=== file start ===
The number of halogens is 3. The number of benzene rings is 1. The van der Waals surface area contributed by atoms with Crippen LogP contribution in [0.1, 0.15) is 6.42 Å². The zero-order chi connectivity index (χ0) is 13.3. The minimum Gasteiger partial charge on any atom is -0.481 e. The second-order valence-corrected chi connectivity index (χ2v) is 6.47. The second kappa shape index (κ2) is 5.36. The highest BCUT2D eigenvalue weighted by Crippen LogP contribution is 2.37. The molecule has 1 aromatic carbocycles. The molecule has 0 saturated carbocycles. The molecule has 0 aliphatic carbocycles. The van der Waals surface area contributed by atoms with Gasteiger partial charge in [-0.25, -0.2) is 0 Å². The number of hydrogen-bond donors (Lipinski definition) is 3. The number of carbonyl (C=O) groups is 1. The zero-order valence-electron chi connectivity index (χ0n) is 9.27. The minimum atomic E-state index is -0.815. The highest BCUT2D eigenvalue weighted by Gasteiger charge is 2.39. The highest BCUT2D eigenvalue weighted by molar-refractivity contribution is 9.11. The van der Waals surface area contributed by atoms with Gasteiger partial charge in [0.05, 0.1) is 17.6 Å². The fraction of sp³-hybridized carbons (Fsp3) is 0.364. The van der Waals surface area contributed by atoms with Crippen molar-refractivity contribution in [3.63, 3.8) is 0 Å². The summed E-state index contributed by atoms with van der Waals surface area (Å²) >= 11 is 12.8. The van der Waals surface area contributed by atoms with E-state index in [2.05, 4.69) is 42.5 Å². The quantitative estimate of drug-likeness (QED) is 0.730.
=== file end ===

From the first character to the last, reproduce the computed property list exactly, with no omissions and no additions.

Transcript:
The number of halogens is 3. The number of benzene rings is 1. The van der Waals surface area contributed by atoms with Crippen LogP contribution in [0.1, 0.15) is 6.42 Å². The zero-order chi connectivity index (χ0) is 13.3. The minimum Gasteiger partial charge on any atom is -0.481 e. The second-order valence-corrected chi connectivity index (χ2v) is 6.47. The second kappa shape index (κ2) is 5.36. The highest BCUT2D eigenvalue weighted by Crippen LogP contribution is 2.37. The molecule has 1 aromatic carbocycles. The molecule has 0 saturated carbocycles. The molecule has 0 aliphatic carbocycles. The van der Waals surface area contributed by atoms with Gasteiger partial charge in [-0.25, -0.2) is 0 Å². The number of hydrogen-bond donors (Lipinski definition) is 3. The number of carbonyl (C=O) groups is 1. The zero-order valence-electron chi connectivity index (χ0n) is 9.27. The minimum atomic E-state index is -0.815. The highest BCUT2D eigenvalue weighted by Gasteiger charge is 2.39. The highest BCUT2D eigenvalue weighted by molar-refractivity contribution is 9.11. The van der Waals surface area contributed by atoms with Gasteiger partial charge in [0.05, 0.1) is 17.6 Å². The fraction of sp³-hybridized carbons (Fsp3) is 0.364. The van der Waals surface area contributed by atoms with Crippen molar-refractivity contribution in [3.63, 3.8) is 0 Å². The summed E-state index contributed by atoms with van der Waals surface area (Å²) >= 11 is 12.8. The van der Waals surface area contributed by atoms with E-state index in [2.05, 4.69) is 42.5 Å². The quantitative estimate of drug-likeness (QED) is 0.730.